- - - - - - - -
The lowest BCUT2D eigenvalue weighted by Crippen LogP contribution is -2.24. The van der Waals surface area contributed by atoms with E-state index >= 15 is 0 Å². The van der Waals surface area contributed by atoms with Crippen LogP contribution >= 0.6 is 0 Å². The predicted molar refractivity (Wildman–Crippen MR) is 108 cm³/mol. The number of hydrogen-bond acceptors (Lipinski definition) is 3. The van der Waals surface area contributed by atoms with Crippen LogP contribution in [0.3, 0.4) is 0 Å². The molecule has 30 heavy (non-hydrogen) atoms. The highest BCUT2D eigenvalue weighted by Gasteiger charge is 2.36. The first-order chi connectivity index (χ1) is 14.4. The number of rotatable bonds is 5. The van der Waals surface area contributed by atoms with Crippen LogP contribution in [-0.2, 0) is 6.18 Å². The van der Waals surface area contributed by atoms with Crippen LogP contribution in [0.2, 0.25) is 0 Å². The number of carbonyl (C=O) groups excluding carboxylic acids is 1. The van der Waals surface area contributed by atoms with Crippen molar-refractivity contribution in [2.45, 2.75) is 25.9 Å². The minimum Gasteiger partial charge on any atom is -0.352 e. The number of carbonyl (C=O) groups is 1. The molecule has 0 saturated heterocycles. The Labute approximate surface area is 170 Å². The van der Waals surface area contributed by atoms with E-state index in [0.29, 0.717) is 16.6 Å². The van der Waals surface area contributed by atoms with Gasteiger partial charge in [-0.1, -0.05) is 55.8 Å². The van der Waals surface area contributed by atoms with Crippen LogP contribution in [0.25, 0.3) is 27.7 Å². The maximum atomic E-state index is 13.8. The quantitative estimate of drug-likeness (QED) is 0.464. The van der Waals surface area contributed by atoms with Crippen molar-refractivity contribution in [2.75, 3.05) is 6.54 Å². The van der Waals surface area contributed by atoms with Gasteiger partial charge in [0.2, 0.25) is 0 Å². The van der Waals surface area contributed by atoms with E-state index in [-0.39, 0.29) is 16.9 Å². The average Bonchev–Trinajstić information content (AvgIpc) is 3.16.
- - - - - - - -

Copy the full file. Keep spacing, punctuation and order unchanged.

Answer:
The lowest BCUT2D eigenvalue weighted by Crippen LogP contribution is -2.24. The van der Waals surface area contributed by atoms with E-state index >= 15 is 0 Å². The van der Waals surface area contributed by atoms with Crippen LogP contribution >= 0.6 is 0 Å². The predicted molar refractivity (Wildman–Crippen MR) is 108 cm³/mol. The number of hydrogen-bond acceptors (Lipinski definition) is 3. The van der Waals surface area contributed by atoms with Crippen LogP contribution in [0.3, 0.4) is 0 Å². The molecule has 30 heavy (non-hydrogen) atoms. The highest BCUT2D eigenvalue weighted by Gasteiger charge is 2.36. The first-order chi connectivity index (χ1) is 14.4. The number of rotatable bonds is 5. The van der Waals surface area contributed by atoms with Crippen LogP contribution in [-0.2, 0) is 6.18 Å². The van der Waals surface area contributed by atoms with Crippen LogP contribution in [0.2, 0.25) is 0 Å². The number of carbonyl (C=O) groups excluding carboxylic acids is 1. The van der Waals surface area contributed by atoms with Crippen molar-refractivity contribution in [2.45, 2.75) is 25.9 Å². The minimum Gasteiger partial charge on any atom is -0.352 e. The number of carbonyl (C=O) groups is 1. The molecule has 0 saturated heterocycles. The Labute approximate surface area is 170 Å². The van der Waals surface area contributed by atoms with E-state index in [0.29, 0.717) is 16.6 Å². The van der Waals surface area contributed by atoms with Gasteiger partial charge in [-0.1, -0.05) is 55.8 Å². The van der Waals surface area contributed by atoms with Crippen LogP contribution in [0.25, 0.3) is 27.7 Å². The maximum atomic E-state index is 13.8. The quantitative estimate of drug-likeness (QED) is 0.464. The van der Waals surface area contributed by atoms with Crippen molar-refractivity contribution in [2.75, 3.05) is 6.54 Å². The van der Waals surface area contributed by atoms with Gasteiger partial charge in [0.2, 0.25) is 0 Å². The van der Waals surface area contributed by atoms with E-state index in [-0.39, 0.29) is 16.9 Å². The average Bonchev–Trinajstić information content (AvgIpc) is 3.16.